10.4  The Data Protection Officer must retain internal documents that show the steps and efforts made to locate relevant personal data, including all the search methods used.

11. Time to Respond to Data Subject Requests

11.1  The Data Protection Officer must respond to data subject requests no later than one month after receiving the request unless an exception applies.

11.2  If The Data Protection Officer determines that a data subject request may take longer than one month to respond to, The Data Protection Officer must notify the Compliance Team via email at compliance@apjsolicitors.co.uk. The Compliance Team must determine if we can extend the one-month response time.

11.3  If we extend the period for responding to the data subject request The Data Protection Officer must inform the data subject within one month of receipt of the request of the extension and explain the reason(s) for the delay.

12. General Reasons for Denying a Data Subject Request

12.1  The compliance Team, must determine if we have a basis not to respond to a data subject request. We may refuse to respond to data subject requests for the following reasons:

(a) A third party fails to present sufficient proof of authority to make the request on the data subject’s behalf.

(b) When we process data for purposes that do not require data subject identification and we demonstrate that we cannot identify the data subject, we may deny data subject requests under Articles 15 (right of access), 16 (right to rectification), 17 (right to erasure), 18 (right to restrict processing), and 20 (right to data portability) unless the data subject provides additional information enabling identification.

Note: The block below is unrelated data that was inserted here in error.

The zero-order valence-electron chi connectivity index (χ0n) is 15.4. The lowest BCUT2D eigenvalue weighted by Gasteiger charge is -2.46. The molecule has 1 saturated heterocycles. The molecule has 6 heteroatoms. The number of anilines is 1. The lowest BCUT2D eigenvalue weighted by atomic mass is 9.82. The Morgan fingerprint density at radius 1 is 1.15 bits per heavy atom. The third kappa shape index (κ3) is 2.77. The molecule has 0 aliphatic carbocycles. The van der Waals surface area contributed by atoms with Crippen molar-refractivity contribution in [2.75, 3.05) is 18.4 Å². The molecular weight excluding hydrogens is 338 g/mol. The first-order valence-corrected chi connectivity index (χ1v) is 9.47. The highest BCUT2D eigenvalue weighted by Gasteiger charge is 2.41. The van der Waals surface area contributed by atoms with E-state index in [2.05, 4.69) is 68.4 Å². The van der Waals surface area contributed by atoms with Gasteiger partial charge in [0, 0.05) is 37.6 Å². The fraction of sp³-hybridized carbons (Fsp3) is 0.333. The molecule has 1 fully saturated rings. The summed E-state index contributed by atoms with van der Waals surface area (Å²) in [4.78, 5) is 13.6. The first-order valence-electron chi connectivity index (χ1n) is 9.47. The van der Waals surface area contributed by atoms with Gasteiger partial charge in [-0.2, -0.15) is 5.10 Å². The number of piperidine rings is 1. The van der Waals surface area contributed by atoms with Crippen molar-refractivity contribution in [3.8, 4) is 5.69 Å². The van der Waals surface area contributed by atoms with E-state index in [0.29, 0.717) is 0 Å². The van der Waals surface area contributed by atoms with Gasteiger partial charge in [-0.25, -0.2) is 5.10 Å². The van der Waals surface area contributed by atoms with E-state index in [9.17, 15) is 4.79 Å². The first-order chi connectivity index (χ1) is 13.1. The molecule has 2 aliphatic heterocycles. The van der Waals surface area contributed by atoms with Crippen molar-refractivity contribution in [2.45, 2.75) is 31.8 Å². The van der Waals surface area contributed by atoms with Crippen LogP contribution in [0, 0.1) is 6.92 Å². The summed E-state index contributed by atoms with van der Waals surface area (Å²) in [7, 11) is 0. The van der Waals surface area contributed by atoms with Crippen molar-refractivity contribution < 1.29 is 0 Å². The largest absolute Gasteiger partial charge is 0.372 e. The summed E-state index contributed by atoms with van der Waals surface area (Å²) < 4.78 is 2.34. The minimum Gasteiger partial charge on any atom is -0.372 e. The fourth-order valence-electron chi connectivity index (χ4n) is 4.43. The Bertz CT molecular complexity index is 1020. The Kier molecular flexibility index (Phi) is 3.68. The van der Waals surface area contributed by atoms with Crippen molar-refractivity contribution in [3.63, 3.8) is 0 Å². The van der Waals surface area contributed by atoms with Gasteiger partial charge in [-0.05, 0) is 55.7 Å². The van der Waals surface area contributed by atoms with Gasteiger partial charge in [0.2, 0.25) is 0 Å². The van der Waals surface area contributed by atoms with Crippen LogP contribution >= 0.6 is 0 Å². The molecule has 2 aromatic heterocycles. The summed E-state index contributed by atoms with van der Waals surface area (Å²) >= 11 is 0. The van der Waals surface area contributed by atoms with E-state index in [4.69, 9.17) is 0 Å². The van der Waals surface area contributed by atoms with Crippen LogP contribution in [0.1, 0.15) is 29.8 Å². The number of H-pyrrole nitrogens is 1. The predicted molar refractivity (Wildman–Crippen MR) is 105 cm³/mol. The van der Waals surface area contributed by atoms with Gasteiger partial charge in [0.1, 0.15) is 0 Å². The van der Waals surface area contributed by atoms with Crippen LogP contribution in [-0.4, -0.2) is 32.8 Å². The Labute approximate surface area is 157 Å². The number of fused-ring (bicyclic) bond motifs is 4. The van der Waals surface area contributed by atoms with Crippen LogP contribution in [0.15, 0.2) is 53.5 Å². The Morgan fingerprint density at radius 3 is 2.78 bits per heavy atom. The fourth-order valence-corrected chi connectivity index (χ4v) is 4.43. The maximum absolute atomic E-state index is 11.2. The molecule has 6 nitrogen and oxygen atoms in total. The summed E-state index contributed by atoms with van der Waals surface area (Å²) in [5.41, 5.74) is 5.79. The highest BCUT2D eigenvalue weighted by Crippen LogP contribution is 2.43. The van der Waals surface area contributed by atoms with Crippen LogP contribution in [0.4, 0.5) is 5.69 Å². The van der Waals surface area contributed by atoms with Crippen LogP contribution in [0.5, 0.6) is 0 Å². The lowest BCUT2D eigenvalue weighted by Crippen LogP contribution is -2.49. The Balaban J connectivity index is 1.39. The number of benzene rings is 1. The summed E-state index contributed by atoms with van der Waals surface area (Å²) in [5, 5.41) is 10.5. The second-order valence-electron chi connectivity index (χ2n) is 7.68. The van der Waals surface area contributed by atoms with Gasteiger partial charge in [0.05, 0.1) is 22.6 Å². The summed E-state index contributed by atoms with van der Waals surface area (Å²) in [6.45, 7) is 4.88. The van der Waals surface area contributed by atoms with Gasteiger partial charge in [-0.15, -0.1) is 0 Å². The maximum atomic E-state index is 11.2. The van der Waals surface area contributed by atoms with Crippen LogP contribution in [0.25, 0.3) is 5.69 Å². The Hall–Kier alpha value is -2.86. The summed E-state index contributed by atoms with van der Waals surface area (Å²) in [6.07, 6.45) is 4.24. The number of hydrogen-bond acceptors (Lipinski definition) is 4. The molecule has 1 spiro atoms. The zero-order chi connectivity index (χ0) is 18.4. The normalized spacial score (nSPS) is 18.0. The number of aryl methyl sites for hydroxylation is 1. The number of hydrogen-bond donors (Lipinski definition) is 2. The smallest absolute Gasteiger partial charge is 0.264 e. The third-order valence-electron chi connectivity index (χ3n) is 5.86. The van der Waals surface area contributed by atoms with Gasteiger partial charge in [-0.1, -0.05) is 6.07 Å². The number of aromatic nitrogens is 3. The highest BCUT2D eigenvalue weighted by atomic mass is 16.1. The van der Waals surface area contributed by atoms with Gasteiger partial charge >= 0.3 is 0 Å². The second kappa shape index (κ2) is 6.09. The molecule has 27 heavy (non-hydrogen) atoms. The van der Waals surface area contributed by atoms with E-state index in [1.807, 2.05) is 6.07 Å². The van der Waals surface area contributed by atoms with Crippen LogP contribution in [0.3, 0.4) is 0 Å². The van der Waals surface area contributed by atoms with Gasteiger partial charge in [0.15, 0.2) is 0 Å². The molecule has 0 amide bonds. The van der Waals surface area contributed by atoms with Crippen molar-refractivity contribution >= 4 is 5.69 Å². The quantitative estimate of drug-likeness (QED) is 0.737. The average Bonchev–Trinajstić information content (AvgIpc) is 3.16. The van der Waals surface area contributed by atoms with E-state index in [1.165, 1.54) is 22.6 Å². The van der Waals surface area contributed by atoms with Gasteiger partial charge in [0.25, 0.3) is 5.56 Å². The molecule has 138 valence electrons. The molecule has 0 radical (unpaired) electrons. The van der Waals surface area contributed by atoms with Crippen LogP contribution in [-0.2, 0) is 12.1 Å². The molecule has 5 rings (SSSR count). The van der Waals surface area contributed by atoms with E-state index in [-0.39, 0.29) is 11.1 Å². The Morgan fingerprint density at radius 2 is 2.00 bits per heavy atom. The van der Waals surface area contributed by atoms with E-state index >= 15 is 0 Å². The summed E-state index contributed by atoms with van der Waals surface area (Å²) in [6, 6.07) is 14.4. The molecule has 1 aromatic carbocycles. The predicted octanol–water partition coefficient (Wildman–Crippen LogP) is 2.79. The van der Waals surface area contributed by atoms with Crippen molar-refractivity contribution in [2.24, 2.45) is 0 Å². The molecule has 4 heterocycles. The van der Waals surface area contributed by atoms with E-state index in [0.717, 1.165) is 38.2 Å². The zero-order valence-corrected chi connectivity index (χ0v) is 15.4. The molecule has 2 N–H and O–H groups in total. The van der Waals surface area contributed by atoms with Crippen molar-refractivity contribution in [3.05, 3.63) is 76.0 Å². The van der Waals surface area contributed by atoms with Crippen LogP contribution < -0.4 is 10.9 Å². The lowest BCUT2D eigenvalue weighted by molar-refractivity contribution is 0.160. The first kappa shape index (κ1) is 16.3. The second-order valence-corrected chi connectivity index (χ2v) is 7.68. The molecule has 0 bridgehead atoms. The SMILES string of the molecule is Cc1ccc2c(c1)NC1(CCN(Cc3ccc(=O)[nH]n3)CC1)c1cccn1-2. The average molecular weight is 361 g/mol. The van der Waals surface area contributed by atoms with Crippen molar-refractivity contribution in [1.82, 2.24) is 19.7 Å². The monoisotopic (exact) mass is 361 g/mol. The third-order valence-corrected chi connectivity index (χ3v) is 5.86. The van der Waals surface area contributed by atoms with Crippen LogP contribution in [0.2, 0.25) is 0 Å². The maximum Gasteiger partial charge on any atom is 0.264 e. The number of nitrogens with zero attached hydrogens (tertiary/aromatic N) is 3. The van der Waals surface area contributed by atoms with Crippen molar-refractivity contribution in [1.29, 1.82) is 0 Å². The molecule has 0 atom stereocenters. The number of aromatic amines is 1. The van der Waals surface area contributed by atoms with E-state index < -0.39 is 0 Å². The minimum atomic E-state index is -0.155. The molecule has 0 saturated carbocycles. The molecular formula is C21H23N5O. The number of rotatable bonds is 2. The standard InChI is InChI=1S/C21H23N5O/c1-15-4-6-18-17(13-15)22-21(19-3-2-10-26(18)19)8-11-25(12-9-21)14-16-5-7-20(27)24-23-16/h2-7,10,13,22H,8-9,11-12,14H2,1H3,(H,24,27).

(c) National law provides a basis for denying the request.

(d) We demonstrate that the request is manifestly unfounded or excessive, in particular because of its repetitive character.

(e) We do not hold any personal data related to the data subject request.

12.2  These general grounds are in addition to the specific grounds for denying a request made under Articles 15 (right to access), 16 (right to rectification), 17 (right to erasure), 18 (right to restrict processing), 21 (right to object to processing), and 22 (automated processing exception) which are described in Paragraphs 14 through 20.